# prove $\sqrt 2 + 3^{1/5}$ is irrational?

So far I've got

Suppose that $\sqrt 2+ 3^{1/5} = p/q$.

$3^{1/5} = p/q - \sqrt 2$

$3 = (p/q - \sqrt 2)^5$

$3 = (p^5/q^4 + \dots - 4 \sqrt 2)$.

since $\sqrt2$ is irrational, it can't be equal to $3$, a rational number.

Is this a legit proof? or is there any way I can more elaborate the proof?

• The idea is good. More detail would be expected. – André Nicolas Dec 17 '15 at 4:27
• You need to make sure the stuff omitted by the "...." can't "cancel out" the $4\sqrt{2}$. – JimmyK4542 Dec 17 '15 at 4:27
• You might want to expand the last step. If you can write $3$ as $r + s\sqrt{2}$, where $r$ and $s$ are rational numbers and $s$ is not zero, then your argument makes sense. – Umang Dec 17 '15 at 4:28

## 2 Answers

The general idea is good. More detail would probably be expected. We add a version that works quickly and generalizes well.

Suppose that $\sqrt{2}+3^{1/5}$ is the rational number $r$. Then $3^{1/5}=r-\sqrt{2}$. Take the fifth power of both sides. We get $$3=r^5-5r^4\sqrt{2}+20r^3-20r^2\sqrt{2}+20r-4\sqrt{2}.$$ Rearranging, we get $$B=(5r^4+20r^2+4)\sqrt{2},$$ where $B$ is rational. Since $\sqrt{2}$ is irrational, this is only possible if $5r^4+20r^2+4=0$. That cannot happen, since the expression is $\ge 4$ for all real $r$.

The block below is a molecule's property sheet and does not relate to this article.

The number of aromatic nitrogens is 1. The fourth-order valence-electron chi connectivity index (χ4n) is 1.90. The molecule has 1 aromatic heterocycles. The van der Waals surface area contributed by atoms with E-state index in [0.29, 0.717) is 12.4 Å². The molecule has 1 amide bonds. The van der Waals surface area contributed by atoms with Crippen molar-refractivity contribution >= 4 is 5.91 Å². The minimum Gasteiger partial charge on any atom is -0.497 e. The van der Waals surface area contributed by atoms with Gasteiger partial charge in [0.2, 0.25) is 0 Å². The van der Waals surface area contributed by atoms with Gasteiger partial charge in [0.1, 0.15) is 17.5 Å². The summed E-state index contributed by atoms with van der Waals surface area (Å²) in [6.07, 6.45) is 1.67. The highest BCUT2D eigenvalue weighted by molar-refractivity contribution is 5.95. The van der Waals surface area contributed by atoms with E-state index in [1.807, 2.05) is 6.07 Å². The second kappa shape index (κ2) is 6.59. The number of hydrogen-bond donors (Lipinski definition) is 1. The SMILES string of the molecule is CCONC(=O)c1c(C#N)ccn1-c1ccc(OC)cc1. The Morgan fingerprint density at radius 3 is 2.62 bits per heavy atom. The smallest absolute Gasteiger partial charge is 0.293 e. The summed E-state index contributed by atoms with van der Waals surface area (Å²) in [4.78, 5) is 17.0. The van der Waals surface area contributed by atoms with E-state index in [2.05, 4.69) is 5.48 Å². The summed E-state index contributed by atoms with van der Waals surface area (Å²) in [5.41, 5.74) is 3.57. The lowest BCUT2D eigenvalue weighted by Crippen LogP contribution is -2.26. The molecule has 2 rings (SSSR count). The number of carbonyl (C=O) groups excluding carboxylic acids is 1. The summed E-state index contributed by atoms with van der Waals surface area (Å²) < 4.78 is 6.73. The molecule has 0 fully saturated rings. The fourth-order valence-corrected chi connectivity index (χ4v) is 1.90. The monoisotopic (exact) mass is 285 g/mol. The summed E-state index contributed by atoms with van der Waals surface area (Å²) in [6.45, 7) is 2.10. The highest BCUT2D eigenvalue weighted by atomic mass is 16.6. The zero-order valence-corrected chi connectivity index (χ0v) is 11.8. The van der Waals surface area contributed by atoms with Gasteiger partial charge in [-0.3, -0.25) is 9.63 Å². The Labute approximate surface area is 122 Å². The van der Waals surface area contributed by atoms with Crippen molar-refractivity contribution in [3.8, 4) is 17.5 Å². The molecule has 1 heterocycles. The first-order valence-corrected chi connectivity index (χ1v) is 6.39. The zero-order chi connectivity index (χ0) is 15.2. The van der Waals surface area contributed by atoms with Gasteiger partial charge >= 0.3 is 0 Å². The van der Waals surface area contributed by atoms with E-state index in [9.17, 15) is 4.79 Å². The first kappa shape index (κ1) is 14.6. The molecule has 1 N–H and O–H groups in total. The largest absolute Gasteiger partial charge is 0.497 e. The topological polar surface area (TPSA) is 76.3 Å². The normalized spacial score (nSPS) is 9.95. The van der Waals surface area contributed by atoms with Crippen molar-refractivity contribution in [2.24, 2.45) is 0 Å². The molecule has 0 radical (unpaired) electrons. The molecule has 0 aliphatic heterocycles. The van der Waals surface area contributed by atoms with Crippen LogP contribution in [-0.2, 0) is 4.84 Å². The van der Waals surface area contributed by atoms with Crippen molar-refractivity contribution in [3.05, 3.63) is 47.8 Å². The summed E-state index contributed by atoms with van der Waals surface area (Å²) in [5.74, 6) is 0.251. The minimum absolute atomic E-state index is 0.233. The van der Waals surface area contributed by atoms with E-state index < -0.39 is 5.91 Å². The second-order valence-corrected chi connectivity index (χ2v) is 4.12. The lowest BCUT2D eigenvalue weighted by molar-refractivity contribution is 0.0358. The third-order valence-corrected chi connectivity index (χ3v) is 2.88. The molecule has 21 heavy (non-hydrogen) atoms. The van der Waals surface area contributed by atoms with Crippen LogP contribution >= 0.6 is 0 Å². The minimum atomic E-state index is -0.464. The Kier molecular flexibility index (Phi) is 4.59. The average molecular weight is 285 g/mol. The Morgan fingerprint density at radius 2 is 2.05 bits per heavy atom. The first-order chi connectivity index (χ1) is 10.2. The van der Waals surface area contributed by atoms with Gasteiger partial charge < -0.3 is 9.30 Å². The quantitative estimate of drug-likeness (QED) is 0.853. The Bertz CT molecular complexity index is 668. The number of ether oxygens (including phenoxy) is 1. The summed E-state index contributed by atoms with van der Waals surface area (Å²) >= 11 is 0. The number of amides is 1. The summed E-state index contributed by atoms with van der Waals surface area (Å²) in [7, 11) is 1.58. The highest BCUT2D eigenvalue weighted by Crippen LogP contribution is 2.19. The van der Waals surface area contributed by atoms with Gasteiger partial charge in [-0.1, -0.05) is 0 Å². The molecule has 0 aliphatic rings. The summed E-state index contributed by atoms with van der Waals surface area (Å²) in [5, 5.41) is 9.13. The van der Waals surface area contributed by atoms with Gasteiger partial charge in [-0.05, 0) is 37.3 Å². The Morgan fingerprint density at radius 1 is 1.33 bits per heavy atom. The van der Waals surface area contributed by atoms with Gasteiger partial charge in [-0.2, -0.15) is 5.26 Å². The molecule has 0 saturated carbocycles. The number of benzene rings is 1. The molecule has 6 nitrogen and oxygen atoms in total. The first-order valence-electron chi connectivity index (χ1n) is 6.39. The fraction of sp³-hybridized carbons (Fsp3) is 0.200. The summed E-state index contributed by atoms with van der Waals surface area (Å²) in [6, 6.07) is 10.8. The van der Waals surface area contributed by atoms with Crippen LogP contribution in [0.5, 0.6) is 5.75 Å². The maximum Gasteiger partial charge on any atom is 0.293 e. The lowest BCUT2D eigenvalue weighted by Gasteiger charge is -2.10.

• If $5r^4+20r^2+4=4\sqrt{2}$ then it is both greater than 4, and its product with $\sqrt{2}$ is rational... – ziggurism Dec 17 '15 at 4:48
• The $4\sqrt{2}$ is already included in my $(5r^4+20r^2+4)\sqrt{2}$. – André Nicolas Dec 17 '15 at 4:59

It can be solved as follows: Suppose that $\sqrt 2+ 3^{1/5} = p/q$.

$$3^{1/5} = p/q-\sqrt2$$

$$3 = (p/q-\sqrt2)^5$$

$$3 = (p^5/q^5 + \dots - 4 \sqrt 2)$$

On expansion it can be written as $3=a-b\sqrt2$ where $b = 5p^4/q^4 + 20p^2/q^2 + 4$.

For $a-b\sqrt2$ to be equal to $3$, the value of b should be zero. But since b contains all the terms of even powers, b is always positive. This contradicts the assumption, so $\sqrt2 + 3^{1/5}$ is irrational.